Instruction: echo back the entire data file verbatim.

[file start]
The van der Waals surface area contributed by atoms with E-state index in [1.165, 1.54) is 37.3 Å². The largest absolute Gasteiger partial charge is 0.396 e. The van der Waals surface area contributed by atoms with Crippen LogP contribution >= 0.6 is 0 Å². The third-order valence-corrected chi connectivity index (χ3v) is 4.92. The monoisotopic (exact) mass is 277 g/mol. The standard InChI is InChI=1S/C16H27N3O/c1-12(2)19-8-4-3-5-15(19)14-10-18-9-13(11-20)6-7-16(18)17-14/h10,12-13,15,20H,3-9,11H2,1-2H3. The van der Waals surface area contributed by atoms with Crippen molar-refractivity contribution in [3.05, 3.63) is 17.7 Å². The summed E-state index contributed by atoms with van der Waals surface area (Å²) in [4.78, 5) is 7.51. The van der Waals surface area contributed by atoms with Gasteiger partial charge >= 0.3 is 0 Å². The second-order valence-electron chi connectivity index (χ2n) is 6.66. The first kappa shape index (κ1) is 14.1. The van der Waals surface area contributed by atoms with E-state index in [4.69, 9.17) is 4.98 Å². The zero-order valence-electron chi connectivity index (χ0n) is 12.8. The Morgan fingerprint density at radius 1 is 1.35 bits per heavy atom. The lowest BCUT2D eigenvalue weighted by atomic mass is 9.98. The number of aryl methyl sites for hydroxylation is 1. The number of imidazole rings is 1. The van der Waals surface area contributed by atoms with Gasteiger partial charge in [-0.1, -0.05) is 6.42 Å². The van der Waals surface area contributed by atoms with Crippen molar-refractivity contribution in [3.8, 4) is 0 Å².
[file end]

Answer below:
The van der Waals surface area contributed by atoms with E-state index in [1.165, 1.54) is 37.3 Å². The largest absolute Gasteiger partial charge is 0.396 e. The van der Waals surface area contributed by atoms with Crippen LogP contribution >= 0.6 is 0 Å². The third-order valence-corrected chi connectivity index (χ3v) is 4.92. The monoisotopic (exact) mass is 277 g/mol. The standard InChI is InChI=1S/C16H27N3O/c1-12(2)19-8-4-3-5-15(19)14-10-18-9-13(11-20)6-7-16(18)17-14/h10,12-13,15,20H,3-9,11H2,1-2H3. The van der Waals surface area contributed by atoms with Crippen molar-refractivity contribution in [3.05, 3.63) is 17.7 Å². The summed E-state index contributed by atoms with van der Waals surface area (Å²) in [4.78, 5) is 7.51. The van der Waals surface area contributed by atoms with Gasteiger partial charge >= 0.3 is 0 Å². The second-order valence-electron chi connectivity index (χ2n) is 6.66. The first kappa shape index (κ1) is 14.1. The van der Waals surface area contributed by atoms with E-state index in [4.69, 9.17) is 4.98 Å². The zero-order valence-electron chi connectivity index (χ0n) is 12.8. The Morgan fingerprint density at radius 1 is 1.35 bits per heavy atom. The lowest BCUT2D eigenvalue weighted by atomic mass is 9.98. The number of aryl methyl sites for hydroxylation is 1. The number of imidazole rings is 1. The van der Waals surface area contributed by atoms with Gasteiger partial charge in [-0.1, -0.05) is 6.42 Å². The van der Waals surface area contributed by atoms with Crippen molar-refractivity contribution in [3.8, 4) is 0 Å².